How do you measure 'contribution'?Submitted by Keith Casey on Fri, 02/27/2009 - 05:00
In the past few weeks, I've been working fast and furious at getting web2project to our v1.0 milestone. As part of that effort, I track open issues, problematic modules, community feedback via the forums, death threats via all methods, and other related aspects. And somewhere along the way, it led me to ask a seemingly simple question:
How do you measure an individual's contribution?
So you answer:
There's the obvious, lines of code (LoC). We all know the numerous problems with lines of code as a metric... to put it simply, more code doesn't always mean good work. Duplication of code is the easiest way to get more of it but it breaks the DRY Principle. In fact, in the past weeks, I've been tracking our LoC and watching it slowly drop as refactorings occur.
What about commit count? At first glance, this seems like a reasonable measure. After all, a commit is supposed to be atomic and an entirely implemented feature. The problem is that it can quickly fall down if you don't have a way/process to look at the quality of individual commits.
Even more interestingly, on Open Source projects, you often end up with a small set of people who serve as liasons to the community for evaluating and merging patches. The commits they make might not even be code they wrote.
Good point, what about issues reported? While this doesn't get a codebase closer to launch, it does lend itself to assisting others in tracking down bugs. Unfortunately, we get back to the quality issue. If a bug doesn't have useful information on reproducing the condition, it's not useful and could actually distract from useful development. Even worse, if the issues are a result of their own sloppy code, they could pad their own numbers.*
* Disclosure: While writing this post, I had to track down and resolve an issue I created in r299 of web2project. Oops.
Ok, fine... how about issues closed? At first glance, this appears to work better but it leaves out a few considerations: Unfortunately, issues can be closed for a variety of reasons. They could be duplicates of others, incomplete/not useful in reproducing the conditions, or even just fixed. And that's not even considering the complexity or severity of an issue. Let me put it this way... cleaning up the formatting of a file is nowhere near the complexity or the value of fixing a bug that causes data loss.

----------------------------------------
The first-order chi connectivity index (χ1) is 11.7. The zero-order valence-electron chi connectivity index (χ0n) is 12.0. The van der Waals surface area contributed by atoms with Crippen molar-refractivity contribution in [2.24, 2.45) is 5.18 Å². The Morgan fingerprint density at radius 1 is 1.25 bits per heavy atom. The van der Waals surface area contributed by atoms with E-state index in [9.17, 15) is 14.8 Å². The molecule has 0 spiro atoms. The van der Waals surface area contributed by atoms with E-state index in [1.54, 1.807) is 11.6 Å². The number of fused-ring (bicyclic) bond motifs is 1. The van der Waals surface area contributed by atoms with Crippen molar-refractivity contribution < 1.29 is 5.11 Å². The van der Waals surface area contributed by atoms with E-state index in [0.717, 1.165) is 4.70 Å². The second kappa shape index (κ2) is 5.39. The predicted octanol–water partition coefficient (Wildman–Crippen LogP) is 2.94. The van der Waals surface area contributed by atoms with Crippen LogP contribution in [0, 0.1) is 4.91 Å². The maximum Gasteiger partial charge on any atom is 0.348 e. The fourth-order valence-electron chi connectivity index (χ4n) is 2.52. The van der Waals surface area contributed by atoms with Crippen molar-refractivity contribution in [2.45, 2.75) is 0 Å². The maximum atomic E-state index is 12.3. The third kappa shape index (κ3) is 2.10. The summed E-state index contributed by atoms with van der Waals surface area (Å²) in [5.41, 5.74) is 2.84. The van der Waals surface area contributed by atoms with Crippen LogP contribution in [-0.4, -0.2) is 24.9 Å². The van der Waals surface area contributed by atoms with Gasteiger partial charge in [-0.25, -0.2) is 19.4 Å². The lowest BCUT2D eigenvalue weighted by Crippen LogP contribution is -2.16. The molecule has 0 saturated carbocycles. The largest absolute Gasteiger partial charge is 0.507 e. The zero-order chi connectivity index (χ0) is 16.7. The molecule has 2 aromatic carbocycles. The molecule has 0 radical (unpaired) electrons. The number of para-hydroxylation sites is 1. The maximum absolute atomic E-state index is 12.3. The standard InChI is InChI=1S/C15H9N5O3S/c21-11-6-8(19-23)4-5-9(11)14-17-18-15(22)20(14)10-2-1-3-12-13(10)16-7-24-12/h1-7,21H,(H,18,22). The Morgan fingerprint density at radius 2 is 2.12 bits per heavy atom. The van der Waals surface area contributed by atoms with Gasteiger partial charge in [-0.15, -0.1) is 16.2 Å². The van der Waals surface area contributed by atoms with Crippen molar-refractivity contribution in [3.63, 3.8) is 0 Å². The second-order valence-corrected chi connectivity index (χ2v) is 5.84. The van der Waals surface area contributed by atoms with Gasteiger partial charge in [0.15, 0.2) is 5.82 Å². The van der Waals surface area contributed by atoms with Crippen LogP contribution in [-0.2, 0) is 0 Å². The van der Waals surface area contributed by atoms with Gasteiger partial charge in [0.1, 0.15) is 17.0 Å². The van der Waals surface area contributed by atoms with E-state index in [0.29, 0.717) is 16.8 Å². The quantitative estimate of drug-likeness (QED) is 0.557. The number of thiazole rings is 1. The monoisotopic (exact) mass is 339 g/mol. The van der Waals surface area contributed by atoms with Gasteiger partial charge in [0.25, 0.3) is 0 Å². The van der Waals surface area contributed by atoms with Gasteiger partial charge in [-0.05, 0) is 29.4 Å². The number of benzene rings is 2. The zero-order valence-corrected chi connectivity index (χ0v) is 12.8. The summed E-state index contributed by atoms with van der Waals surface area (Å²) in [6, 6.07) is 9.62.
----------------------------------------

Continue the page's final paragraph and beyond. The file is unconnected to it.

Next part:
Alright then, you're starting to annoy me... how about community involvement? While this one generally doesn't result in more/better code like the ones above, it does some great things... and they can be done by team members or the general community alike.
- If more junior team members or the community handles the Tier-1 Tech Support, the more advanced team and community members can focus on more complex issues. Forum post count, mailing list count, etc can skew perspectives here because "Frequently Asked Questions" are normally "Frequently Answered Questions" too.
- If team members can elicit more informative and useful bug reports or feature requests, the entire community benefits.
- When the team is actively engaged in the community providing encouragement, guidance, and feedback, the community responds in positive ways by sharing more code, ideas, and feedback.
- This is marketing 101 and with careful and deliberate focus, it is possible to groom friends, allies, and evangelists. And every project - whether Open Source or proprietary - can benefit from this.
So... I'm stumped. How do you measure and evaluate contributions of an individual?
Yeah... that's why I asked you.